Four years after his retirement, in the days leading up to the 2006 NFL Draft, Lomas Brown heard his name floating around the media again.
It was being mentioned in connection with another left tackle, the finest offensive lineman in all of college football, who had modeled his game after Brown.
The six-time Pro Bowler was flattered and instantly took a liking to the young left tackle from the University of Virginia, D'Brickashaw Ferguson.
"It's always a great compliment, any time a player says he watched you and he tries to emulate his game after you, so he already had me right then," said Brown. "I was willing to help him right then."
Brown, a teammate of Jets offensive line coach Mike Devlin for three years in Arizona, was brought into training camp to educate Ferguson about what it takes to be successful with their very similar body and, yes, personality types.
Both are affable, approachable and thoughtful in conversation. Brown, however, wants to see Ferguson compartmentalize his nice, easygoing self for the four hours he's on the field on gameday.
"I like to smile. I like to have a good time," said Brown. "But when you're on the field it's a flip and that's what I was telling Brick. You're going to have to be a butt on the field. I think for him getting more comfortable with what he's doing and getting more sound in his technique, that's really helped with his aggression a lot more."
Ferguson, just like Brown in his prime, is an athletic, long-legged tackle. But "Brick" had some difficulties keeping on weight during his rookie year because of his athleticism. Now Ferguson is right where Brown was during the first part of his playing career, at 305 pounds. Brown believes Ferguson won't have any trouble maintaining a good weight this season.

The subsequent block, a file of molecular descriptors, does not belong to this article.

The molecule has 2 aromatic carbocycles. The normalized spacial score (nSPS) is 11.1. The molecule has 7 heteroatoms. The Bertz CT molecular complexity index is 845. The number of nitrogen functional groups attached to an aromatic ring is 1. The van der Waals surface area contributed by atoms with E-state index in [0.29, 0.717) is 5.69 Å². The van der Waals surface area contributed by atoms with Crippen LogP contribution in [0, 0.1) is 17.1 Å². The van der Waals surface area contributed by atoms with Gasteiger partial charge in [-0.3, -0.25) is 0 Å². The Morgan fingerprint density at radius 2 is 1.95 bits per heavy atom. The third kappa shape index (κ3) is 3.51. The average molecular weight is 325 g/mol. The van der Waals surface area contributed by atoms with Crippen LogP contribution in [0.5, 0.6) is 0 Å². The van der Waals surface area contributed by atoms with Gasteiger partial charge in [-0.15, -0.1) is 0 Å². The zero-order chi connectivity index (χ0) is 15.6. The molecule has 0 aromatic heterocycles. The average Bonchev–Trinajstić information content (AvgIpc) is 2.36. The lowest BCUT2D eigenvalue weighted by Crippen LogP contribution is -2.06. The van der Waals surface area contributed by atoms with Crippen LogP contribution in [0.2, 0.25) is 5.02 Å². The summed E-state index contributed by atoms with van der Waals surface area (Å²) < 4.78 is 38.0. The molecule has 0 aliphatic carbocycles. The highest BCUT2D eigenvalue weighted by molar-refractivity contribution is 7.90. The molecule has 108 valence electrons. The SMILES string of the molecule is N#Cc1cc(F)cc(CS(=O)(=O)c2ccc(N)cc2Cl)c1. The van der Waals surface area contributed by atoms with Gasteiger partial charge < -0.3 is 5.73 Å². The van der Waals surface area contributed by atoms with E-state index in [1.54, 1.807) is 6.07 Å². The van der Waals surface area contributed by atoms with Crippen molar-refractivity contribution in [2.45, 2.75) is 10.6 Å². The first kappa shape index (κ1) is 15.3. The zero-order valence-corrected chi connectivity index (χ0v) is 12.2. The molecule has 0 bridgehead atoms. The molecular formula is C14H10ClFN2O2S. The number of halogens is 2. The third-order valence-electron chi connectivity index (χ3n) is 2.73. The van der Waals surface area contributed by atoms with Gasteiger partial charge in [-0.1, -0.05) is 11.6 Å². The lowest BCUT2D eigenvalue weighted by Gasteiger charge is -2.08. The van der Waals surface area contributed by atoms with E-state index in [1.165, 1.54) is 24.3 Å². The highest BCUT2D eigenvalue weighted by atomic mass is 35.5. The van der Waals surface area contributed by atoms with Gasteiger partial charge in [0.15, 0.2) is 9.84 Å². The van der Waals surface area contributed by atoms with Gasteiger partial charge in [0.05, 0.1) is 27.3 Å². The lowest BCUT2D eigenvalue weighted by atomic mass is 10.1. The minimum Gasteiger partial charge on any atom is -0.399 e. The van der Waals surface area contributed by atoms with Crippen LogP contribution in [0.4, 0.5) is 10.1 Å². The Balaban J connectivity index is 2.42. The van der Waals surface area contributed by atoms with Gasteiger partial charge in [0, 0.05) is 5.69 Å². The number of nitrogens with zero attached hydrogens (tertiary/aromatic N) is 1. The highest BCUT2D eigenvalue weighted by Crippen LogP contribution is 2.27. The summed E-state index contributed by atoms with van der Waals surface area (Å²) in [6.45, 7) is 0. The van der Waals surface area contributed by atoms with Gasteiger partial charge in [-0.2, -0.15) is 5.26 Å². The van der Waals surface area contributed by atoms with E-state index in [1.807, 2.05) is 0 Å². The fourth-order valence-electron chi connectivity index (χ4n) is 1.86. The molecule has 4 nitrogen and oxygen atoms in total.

"I think one thing he's doing well is that he's got his mom cooking for him — that's definitely going to help," said Brown. "I remember my first years it was pretty much Burger King, McDonald's, you know, because I was a single guy living on my own. I think that it's good that he has his parents looking out for him to provide that home-cooked meal."
Brown experienced weight fluctuation himself, a consequence of knee injuries during his career. While two inches shorter than Ferguson and playing at a lighter weight than Brick for the better part of his career, Brown has always had a proportionally similar body. Thus when watching video, he found many similarities in the way teams attacked Ferguson last season and in the way defenses had attacked him.
"A lot of the guys will just try to power-rush you. They're not going to try to run around you. They're going to try to run straight over you," said Brown. "I look at Brick, being a similar body style, and I know that's how coaches pretty much are teaching to play against him, for their guys to bull-rush him."
Brown has not only helped Ferguson adjust his technique to prevent defensive ends from trying to power through him but also has shown him what he needs to do off the field to maintain that success.
"You've got to make sure you get your hands inside more so than outside, because if they're outside you're not really going to stop that guy. You have to be able to drop your butt a lot. With tall, long-legged guys like Brick is, that's kind of hard to do," said Brown.
"So there's certain things I'm trying to show him to go home with, how to study film, how to study your opponent, get tendencies from your opponent. It's just a lot of things I'm trying to cram into a few days with him. But again, he's a great listener and he's willing to learn."
In addition to being Ferguson's mentor, Brown has lent his ear to the Jets' many young offensive linemen. Each wants just a little piece of a man who one day soon may end up in Canton.
"Everybody's been asking questions, which is good. It makes me feel good that these guys are willing to listen to you and they want to hear what you have to say," Brown said. "I've kind of been spreading myself out."
"Now I never played inside, at guard or center, so I don't know what kind of advice I'm giving those guys. But I'm trying to help them out as much as I can."